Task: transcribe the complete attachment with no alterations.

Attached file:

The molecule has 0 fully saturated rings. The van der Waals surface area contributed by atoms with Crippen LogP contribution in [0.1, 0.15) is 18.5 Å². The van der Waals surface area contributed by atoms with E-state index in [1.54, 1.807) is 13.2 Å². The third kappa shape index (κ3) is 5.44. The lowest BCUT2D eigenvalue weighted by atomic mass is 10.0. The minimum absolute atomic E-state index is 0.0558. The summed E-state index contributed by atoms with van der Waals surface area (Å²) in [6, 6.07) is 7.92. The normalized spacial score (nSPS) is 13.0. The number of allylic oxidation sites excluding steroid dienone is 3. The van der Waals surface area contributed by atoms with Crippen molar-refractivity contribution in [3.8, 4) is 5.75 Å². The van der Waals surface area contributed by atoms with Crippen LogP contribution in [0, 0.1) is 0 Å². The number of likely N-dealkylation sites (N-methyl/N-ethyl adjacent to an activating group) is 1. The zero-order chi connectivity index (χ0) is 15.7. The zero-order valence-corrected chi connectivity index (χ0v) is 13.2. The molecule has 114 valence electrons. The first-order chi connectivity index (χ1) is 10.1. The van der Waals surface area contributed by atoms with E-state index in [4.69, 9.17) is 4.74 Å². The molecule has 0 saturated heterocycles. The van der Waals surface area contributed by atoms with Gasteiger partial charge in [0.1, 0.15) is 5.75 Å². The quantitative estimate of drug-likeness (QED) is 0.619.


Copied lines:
The molecule has 0 fully saturated rings. The van der Waals surface area contributed by atoms with Crippen LogP contribution in [0.1, 0.15) is 18.5 Å². The van der Waals surface area contributed by atoms with E-state index in [1.54, 1.807) is 13.2 Å². The third kappa shape index (κ3) is 5.44. The lowest BCUT2D eigenvalue weighted by atomic mass is 10.0. The minimum absolute atomic E-state index is 0.0558. The summed E-state index contributed by atoms with van der Waals surface area (Å²) in [6, 6.07) is 7.92. The normalized spacial score (nSPS) is 13.0. The number of allylic oxidation sites excluding steroid dienone is 3. The van der Waals surface area contributed by atoms with Crippen molar-refractivity contribution in [3.8, 4) is 5.75 Å². The van der Waals surface area contributed by atoms with Crippen LogP contribution in [0, 0.1) is 0 Å². The number of likely N-dealkylation sites (N-methyl/N-ethyl adjacent to an activating group) is 1. The zero-order chi connectivity index (χ0) is 15.7. The zero-order valence-corrected chi connectivity index (χ0v) is 13.2. The molecule has 114 valence electrons. The first-order chi connectivity index (χ1) is 10.1. The van der Waals surface area contributed by atoms with E-state index in [4.69, 9.17) is 4.74 Å². The molecule has 0 saturated heterocycles. The van der Waals surface area contributed by atoms with Gasteiger partial charge in [0.1, 0.15) is 5.75 Å². The quantitative estimate of drug-likeness (QED) is 0.619.